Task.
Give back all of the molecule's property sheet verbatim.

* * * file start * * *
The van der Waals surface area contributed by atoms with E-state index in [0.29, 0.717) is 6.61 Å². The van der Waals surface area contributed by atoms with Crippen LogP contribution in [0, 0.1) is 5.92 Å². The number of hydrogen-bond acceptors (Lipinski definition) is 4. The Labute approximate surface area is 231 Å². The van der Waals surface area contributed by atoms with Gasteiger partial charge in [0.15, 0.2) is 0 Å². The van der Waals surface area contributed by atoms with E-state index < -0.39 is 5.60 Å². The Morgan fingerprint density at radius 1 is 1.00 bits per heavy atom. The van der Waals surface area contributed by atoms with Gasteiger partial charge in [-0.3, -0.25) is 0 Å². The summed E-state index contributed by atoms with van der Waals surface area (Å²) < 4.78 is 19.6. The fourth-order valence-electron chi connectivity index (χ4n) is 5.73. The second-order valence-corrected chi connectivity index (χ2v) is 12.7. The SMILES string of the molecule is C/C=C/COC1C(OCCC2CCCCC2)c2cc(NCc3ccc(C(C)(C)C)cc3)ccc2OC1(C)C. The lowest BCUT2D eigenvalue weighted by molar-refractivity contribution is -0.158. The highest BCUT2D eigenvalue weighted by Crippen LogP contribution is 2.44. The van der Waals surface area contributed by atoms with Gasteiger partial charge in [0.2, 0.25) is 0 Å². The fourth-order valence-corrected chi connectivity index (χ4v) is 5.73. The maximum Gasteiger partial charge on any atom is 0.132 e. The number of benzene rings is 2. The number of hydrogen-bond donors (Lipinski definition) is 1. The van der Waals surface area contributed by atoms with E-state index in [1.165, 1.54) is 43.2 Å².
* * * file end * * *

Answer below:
The van der Waals surface area contributed by atoms with E-state index in [0.29, 0.717) is 6.61 Å². The van der Waals surface area contributed by atoms with Crippen LogP contribution in [0, 0.1) is 5.92 Å². The number of hydrogen-bond acceptors (Lipinski definition) is 4. The Labute approximate surface area is 231 Å². The van der Waals surface area contributed by atoms with Gasteiger partial charge in [0.15, 0.2) is 0 Å². The van der Waals surface area contributed by atoms with E-state index < -0.39 is 5.60 Å². The Morgan fingerprint density at radius 1 is 1.00 bits per heavy atom. The van der Waals surface area contributed by atoms with Gasteiger partial charge in [-0.3, -0.25) is 0 Å². The summed E-state index contributed by atoms with van der Waals surface area (Å²) < 4.78 is 19.6. The fourth-order valence-electron chi connectivity index (χ4n) is 5.73. The second-order valence-corrected chi connectivity index (χ2v) is 12.7. The SMILES string of the molecule is C/C=C/COC1C(OCCC2CCCCC2)c2cc(NCc3ccc(C(C)(C)C)cc3)ccc2OC1(C)C. The lowest BCUT2D eigenvalue weighted by molar-refractivity contribution is -0.158. The highest BCUT2D eigenvalue weighted by Crippen LogP contribution is 2.44. The van der Waals surface area contributed by atoms with Gasteiger partial charge in [0.2, 0.25) is 0 Å². The fourth-order valence-corrected chi connectivity index (χ4v) is 5.73. The maximum Gasteiger partial charge on any atom is 0.132 e. The number of benzene rings is 2. The number of hydrogen-bond donors (Lipinski definition) is 1. The van der Waals surface area contributed by atoms with E-state index in [1.165, 1.54) is 43.2 Å².